RLR MSport recovers unlikely points finishes from turbulent ELMS 4 Hours of Imola

16 May 2022 | adminleveridge

RLR MSport recovered unlikely fourth and sixth-place results from a turbulent and tumultuous European Le Mans Series 4 Hours of Imola (13-15 May), which was blighted by contact, a trip into the gravel and a mechanical issue.

RLR MSport’s #15 and #5 crews qualified out of position in seventh and eighth respectively, but moved forward in the race, in spite of on-track incidents and mechanical maladies.

Nick Adcock in the #5 Ligier JSP320 initially dropped to the edge of the top ten but soon made headway to sixth, and RLR MSport’s decision not to box during the first Full Course Yellow (FCY) helped lift him to third just before he gave way to Michael Jensen.

However, Jensen found himself in the gravel, struck by a GTE car while negotiating Tamburello shortly after exiting the pits at the beginning of his stint.

Three laps and several positions were lost to the class leaders, but Jensen manhandled the wounded prototype up the leaderboard, before the Silver-graded Alex Kapadia pressed on to an unlikely fourth-place result that keeps RLR MSport in third in the LMP3 points.

“I predicted we would finish fourth the night before the race,” said Adcock. “We struggled for ultimate pace because other teams appeared to master the Imola setup, and starting eighth wasn’t ideal. However, we knew it would be a race of attrition and the key would be to stay out of trouble and be consistent. Everything was fine until I made a mistake at Turn 9, going over the kerbing and losing three places. I was incredibly cross with myself and made it my ambition to make up the lost ground before the end of my stint – I ultimately moved up from tenth to sixth but boxed from third, which was really satisfying.

“Unfortunately, we were disadvantaged strategically and lost three laps after contact from a GTE Porsche, but the fourth place we achieved shows how important it is to simply keep plugging away. It was all about damage limitation and sometimes races come to you as others sustain damage, suffer technical issues or miscue their pit stops. Our car never skipped a beat, which is a testament to RLR MSport’s high standards of preparation, and the team’s pit work was spot on.”

Adcock added: “I think we’ll be much stronger and will take a step forward in competitiveness in the next round at Monza, because RLR MSport has a good base setup and Alex (Kapadia) works so well with the team’s engineers. In fact, Alex has been a great choice as our Silver driver; he’s such a good coach, he’s very patient with us and understands our issues, and he talks us through everything continuously. I’ve made little, incremental improvements since the start of the season and I feel he has added a lot of value to my driving and confidence, which is quite amazing after more than 20 years of racing.”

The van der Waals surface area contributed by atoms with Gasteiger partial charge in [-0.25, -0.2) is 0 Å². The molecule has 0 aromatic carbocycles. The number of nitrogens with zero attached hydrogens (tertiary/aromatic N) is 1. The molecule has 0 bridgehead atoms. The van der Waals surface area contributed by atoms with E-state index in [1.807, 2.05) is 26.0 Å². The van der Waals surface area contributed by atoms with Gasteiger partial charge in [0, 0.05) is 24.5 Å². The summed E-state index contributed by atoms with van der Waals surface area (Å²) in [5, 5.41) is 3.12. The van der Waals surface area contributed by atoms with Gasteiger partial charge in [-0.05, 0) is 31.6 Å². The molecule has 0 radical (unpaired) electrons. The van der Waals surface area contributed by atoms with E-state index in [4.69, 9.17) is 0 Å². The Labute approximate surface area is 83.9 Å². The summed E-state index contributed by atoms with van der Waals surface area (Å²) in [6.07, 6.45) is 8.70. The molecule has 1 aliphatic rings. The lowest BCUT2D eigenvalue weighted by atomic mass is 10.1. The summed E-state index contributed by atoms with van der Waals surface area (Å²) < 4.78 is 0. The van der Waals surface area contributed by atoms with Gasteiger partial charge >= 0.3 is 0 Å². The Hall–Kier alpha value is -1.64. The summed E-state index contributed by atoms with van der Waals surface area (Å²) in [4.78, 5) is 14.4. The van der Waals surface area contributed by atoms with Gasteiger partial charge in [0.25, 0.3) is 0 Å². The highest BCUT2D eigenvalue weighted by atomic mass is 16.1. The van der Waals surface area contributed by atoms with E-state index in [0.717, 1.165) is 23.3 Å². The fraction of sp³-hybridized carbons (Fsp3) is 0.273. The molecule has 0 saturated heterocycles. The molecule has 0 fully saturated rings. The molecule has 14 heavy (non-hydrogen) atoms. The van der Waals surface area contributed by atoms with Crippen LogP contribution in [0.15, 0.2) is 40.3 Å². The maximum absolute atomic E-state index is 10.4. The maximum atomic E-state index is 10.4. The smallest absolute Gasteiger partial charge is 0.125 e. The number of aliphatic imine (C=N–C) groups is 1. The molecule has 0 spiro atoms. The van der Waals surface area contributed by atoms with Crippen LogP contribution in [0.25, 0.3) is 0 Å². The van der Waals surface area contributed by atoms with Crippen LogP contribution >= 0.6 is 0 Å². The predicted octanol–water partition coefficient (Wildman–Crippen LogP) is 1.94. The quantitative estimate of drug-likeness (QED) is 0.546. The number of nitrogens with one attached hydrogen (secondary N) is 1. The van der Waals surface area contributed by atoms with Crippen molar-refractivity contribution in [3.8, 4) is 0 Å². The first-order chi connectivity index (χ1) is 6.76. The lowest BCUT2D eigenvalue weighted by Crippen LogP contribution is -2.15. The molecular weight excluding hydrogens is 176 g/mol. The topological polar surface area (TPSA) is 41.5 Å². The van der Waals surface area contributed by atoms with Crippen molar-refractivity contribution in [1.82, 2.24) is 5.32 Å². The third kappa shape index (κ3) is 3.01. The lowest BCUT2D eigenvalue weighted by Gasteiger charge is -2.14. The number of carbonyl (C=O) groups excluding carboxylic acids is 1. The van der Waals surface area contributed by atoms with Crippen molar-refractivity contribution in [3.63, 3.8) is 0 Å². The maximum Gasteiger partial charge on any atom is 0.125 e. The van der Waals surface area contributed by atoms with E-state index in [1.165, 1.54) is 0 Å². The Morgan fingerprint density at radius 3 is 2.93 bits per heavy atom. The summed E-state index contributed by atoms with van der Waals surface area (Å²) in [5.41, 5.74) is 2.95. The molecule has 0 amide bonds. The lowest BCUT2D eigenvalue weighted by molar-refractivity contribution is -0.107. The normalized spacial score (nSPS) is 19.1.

Jensen said: “It was very unfortunate that I was struck by a Porsche GTE at Turn 2, just after coming out of the pits to start my stint. It was a big impact that sent me through 360 degrees and we were concerned the car was too damaged to continue because the contact occurred where the radiator is. Thankfully, we were able to carry on, but the car wasn’t 100 per cent and I struggled through my stint – it was exhausting!

“We discovered the left-rear wheel had buckled in the collision. I felt lucky to have avoided a puncture. While my time in the car was difficult, I felt I managed the traffic really well and made of the best of what I had. I don’t think we could have hoped for anything more than fourth under the circumstances. You’re never completely happy when you reflect on races, always feeling fourth should have been third, third should have been second or second should have been a win, but we can be very satisfied with the outcome of the ELMS 4 Hours of Imola.”

The #15 crew also pulled off a masterful recovery; in a dogged opening stint, Austin McCusker climbed from seventh to fourth, before dispatching the #4 DKR Engineering machine and towing up to the rear of the #17 Cool Racing entry in second place.

The American completed the opening hour at the head of LMP3, but a faulty starter motor necessitated an unscheduled repair stop that demoted the team to tenth, some 15 laps adrift of the class leaders.

A mighty effort to repair the car enabled Horst Jr Felbermayr and Valentino Catalano to race, and both drivers pushed on to the chequered flag and a highly respectable sixth-place result. 

“I started the race in seventh but made it up to fourth on the opening lap, which I was happy about,” said McCusker. “I slowly picked my way through the pack and the main achievement was getting into the lead, especially with so many Safety Cars and Full Course Yellows, and considering it’s so difficult to pass at Imola, even with a pace advantage over the Bronze drivers.

“We were looking good for a solid finish towards the end of my stint, but we had a starter failure and were in the box for around 30 minutes. I have to give a lot of credit to RLR MSport, as the mechanics worked their butts off to get the car back out on-track.”

McCusker continued: “We were sat in tenth, some 15 laps down, and that’s where we expected to finish. However, we slowly made our way up the leaderboard as others retired and came home in sixth. Incredibly, it’s an improvement on our starting position and we bagged some championship points. I’m now looking forward to putting a clean race together and seeing what we can get out of the 4 Hours of Monza.”